If you’ve made the decision to earn the college degree you need for an incredible career and future, chances are you’ve already started looking at how much your education will cost … and how to make it easier on your bank account. To avoid undue stress over financing (and get you down the road to reaching your education and career goals!), carefully consider your financing options, which are many.

Here are eight ways that paying for college education can be easier:

1. GI Bill.

Tap into your Post 9/11 GI Bill or Montgomery GI Bill (MGIB) benefits, depending on which one applies to your situation.

  • Post 9/11: Based on your percentage of eligibility, this benefit pays a certain amount toward tuition and fees, as well as a book stipend. It is possible to have all of your tuition and fees covered, depending on your percentage of eligibility, the type of college or university you attend and the tuition rates charged by your school.
  • MGIB: This provides up to 36 months of educational assistance for a variety of training and can provide as much as $1,564 per month in education benefits.

2. State Education Benefits.

Although education benefits differ by state, you may be surprised at what is available to you. If you’re a member of the Army National Guard or Army Reserves, for instance, state-funded tuition assistance might be an option.

3. Scholarships.

Many scholarships and grants are available for service members through service organizations (e.g., American Legion, Imagine America Foundation, etc.) and universities. Find out what your school can offer you.

4. Textbook and software grants.

The cost of books can be an eye opener. For first-time students, the average cost of books and supplies was more than $1,000, according to The National Center for Education Statistics. But some schools, like Grantham, offer grants to cover this expense.

5. Transfer credit.

More transfer credit equates to a shorter degree path and less tuition required of you! So don’t underestimate the value of past learning – and don’t re-take courses unnecessarily. Most schools will evaluate military training based on your AARTS transcript. And other types of learning are also potentially “credit-worthy,” as well, including prior college coursework, corporate training, professional certifications, etc. Gather the required documentation from your school and find out before you enroll for your first (or next) class exactly what your transfer credit status is.

6. Testing out.

Yes, you can actually test out of classes. And if you take a CLEP or DSST test in place of a class, you could save money on tuition, as well as the cost of books, and be that much closer to graduation. According to collegeboard.org, CLEP tests are accepted by more than 2,900 colleges and universities, so explore this option with your school.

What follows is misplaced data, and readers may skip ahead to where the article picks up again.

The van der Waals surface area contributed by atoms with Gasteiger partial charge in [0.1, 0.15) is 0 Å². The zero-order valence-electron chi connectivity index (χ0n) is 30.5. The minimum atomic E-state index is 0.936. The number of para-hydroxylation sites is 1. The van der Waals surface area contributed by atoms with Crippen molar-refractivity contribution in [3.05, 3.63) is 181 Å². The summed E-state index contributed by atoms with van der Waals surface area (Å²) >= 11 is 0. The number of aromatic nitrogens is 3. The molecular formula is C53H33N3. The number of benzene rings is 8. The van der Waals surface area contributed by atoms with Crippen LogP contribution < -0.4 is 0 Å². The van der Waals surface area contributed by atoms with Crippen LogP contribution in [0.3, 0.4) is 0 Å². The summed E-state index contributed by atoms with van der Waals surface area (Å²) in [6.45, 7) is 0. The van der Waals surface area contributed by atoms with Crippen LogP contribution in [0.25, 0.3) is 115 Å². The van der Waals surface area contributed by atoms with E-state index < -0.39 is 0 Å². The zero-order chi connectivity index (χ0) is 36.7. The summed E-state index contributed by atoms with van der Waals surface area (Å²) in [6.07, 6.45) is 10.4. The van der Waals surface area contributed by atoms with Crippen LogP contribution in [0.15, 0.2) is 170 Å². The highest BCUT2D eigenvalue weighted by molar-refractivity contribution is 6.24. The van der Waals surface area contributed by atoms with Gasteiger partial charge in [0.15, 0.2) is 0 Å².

7. Financial aid.

Federal Student Aid (FSA) is designed to assist all students (including those serving in the military) with tuition, fees and textbook costs. The federal government requires that, if interested in receiving FSA, you complete a Free Application for Federal Student Aid (FAFSA). If it is determined that you are eligible for a Pell Grant, you could be awarded up to $5,550 each school year. It’s important to understand, too, that completion of the FAFSA does not obligate you to accept a loan, if that’s your FSA option. Eligibility for either a federal grant or loan depends on your financial needs and tuition costs.

8. Tuition reimbursement.

For federal government or corporate employees, talk to your employer. With 56% of companies now offering tuition assistance benefits that cover the cost of education, tuition reimbursement could potentially be an option for you.

Your education is important – your future depends on it. Cost doesn’t have to be an issue.  Find out what options you qualify for and take action. Then you can focus on making the most of your degree program and moving forward with your career.

Given the federal government’s suspension of tuition assistance (TA) for U.S. service members in the Army and Marine Corps, we did not include Military TA as an option to pursue. The duration of the suspension is unknown, but we’ll let you know as soon as new information becomes available.

Check out Entering the Civilian Workforce: Your Journey Starts Here (Part I of our Military-to-Civilian Transition Guide), for more information on earning your college degree for less money.

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